Gayatri Chakravorty Spivak

Gayatri Chakravorty Spivak

 


 

Introduction

While she is best known as a postcolonial theorist, Gayatri Spivak describes herself as a “para-disciplinary, ethical philosopher” though her shingle could just as well read: “Applied Deconstruction.” Her reputation was first made for her translation and preface to Derrida’s Of Grammatology (1976) and she has since applied deconstructive strategies to various theoretical engagements and textual analyses: from Feminism, Marxism, and Literary Criticism to, most recently, Postcolonialism.

My position is generally a reactive one. I am viewed by Marxists as too codic, by feminists as too male-identified, by indigenous theorists as too committed to Western Theory. I am uneasily pleased about this. (Post-Colonial Critic).

Despite her outsider status — or partly, perhaps, because of it — Spivak is widely cited in a range of disciplines. Her work is nearly evenly split between dense theoretical writing peppered with flashes of compelling insight and published interviews in which she wrestles with many of the same issues in a more personable and immediate manner. What Edward Said calls a “contrapuntal” reading strategy is recommended as her ideas are continually evolving and resist, in true deconstructive fashion, a straight textual analysis. She has said that she prefers the teaching environment where ideas are continually in motion and development. Nonetheless, the glossary of key terms and motifs that is available on this site may serve as a kind of legend to a map of her work. It is not intended as a “bluffer’s guide to Spivakism” (to cite the introduction to The Spivak Reader) but rather blazes on a trail into this difficult and important body of work.

Glossary of key terms in the work of Gayatri Chakravorty Spivak

 


 

Biography

Gayatri Chakravorty was born in Calcutta, West Bengal, 24 February 1942 to “solidly metropolitan middle class” parents (PCC). She thus belonged to the “first generation of Indian intellectuals after independence,” a more interesting perspective she claims, than that of the Midnight’s Children, who were “born free by chronological accident” (Arteaga interview). She did her undergraduate in English at the University of Calcutta (1959), graduating with first class honours. She borrowed money to go to the US in the early 1960’s to do graduate work at Cornell, which she chose because she “knew the names of Harvard, Yale and Cornell, and thought half of them were too good for me. (I’m intellectually a very insecure person . . . to an extent I still feel that way)” (de Kock interview 33). She “fell into comparative literature” because it was the only department that offered her money (Ibid.). She received her MA in English from Cornell and taught at the University of Iowa while working on her Ph.D. Her dissertation was on Yeats (published as Myself Must I Remake: The Life and Poetry of W.B. Yeats [1974)]) and was directed by Paul de Man. Of her work with de Man she says, “I wasn’t groomed for anything. I learnt from him. I took good notes and slowly sort of understood” (de Kock interview). “When I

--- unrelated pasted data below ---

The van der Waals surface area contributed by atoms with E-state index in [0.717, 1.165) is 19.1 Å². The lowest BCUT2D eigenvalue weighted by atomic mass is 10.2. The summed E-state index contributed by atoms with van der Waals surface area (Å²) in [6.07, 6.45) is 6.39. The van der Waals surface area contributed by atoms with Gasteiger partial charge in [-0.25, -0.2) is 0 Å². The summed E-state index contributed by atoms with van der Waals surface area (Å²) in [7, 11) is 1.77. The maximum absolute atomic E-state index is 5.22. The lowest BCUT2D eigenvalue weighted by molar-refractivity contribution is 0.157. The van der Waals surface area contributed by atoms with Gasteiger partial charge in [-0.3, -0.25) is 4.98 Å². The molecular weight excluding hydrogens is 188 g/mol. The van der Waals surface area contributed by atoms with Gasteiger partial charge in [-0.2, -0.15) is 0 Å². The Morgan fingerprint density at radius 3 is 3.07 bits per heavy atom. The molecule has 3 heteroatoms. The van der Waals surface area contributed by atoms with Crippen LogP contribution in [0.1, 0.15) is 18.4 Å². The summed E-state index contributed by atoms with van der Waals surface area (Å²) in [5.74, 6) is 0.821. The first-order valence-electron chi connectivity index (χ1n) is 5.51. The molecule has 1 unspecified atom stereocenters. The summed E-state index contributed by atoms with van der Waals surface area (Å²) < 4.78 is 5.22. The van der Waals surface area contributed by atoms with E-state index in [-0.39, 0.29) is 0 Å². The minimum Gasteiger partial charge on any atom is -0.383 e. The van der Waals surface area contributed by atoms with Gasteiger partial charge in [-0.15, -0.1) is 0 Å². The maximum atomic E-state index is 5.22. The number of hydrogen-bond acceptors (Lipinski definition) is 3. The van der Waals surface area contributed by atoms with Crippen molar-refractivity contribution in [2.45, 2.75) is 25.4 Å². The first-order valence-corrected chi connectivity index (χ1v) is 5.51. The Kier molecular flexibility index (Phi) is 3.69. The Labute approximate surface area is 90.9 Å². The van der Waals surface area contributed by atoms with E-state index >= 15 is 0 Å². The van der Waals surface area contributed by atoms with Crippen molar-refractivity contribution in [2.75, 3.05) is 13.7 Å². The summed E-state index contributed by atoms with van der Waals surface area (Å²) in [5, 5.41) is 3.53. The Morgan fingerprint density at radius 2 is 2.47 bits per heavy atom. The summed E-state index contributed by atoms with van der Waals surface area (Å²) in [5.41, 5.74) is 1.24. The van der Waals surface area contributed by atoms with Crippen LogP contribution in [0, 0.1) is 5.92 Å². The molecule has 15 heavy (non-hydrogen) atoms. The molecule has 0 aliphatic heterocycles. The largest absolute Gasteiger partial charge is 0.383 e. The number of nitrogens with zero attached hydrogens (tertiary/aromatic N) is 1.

was de Man’s student,” she adds, “he had not read Derrida yet.  I went to teach at Iowa in 1965 and did not know about the famous Hopkins conference on the Structuralists Controversy in 1966” (E-mail communication).  She ordered _de la grammatologie_ out of a catalogue in 1967 and began working on the translation some time after that (E-mail communication).  During this time she married and divorced an American, Talbot Spivak.   Her translator’s introduction to Derrida’s Of Grammatology has been variously described as “setting a new standard for self-reflexivity in prefaces” (editor’s introduction to The Spivak Reader) and “absolutely unreadable, its only virtue being that it makes Derrida that much more enjoyable.” Her subsequent work consists in post-structuralist literary criticism, deconstructivist readings of Marxism, Feminism and Postcolonialism (including work with the Subaltern Studies group and a critical reading of American cultural studies in Outside in the Teaching Machine [1993]), and translations of the Bengali writer Mahasweta Devi. She is currently an Avalon Foundation professor at Columbia.

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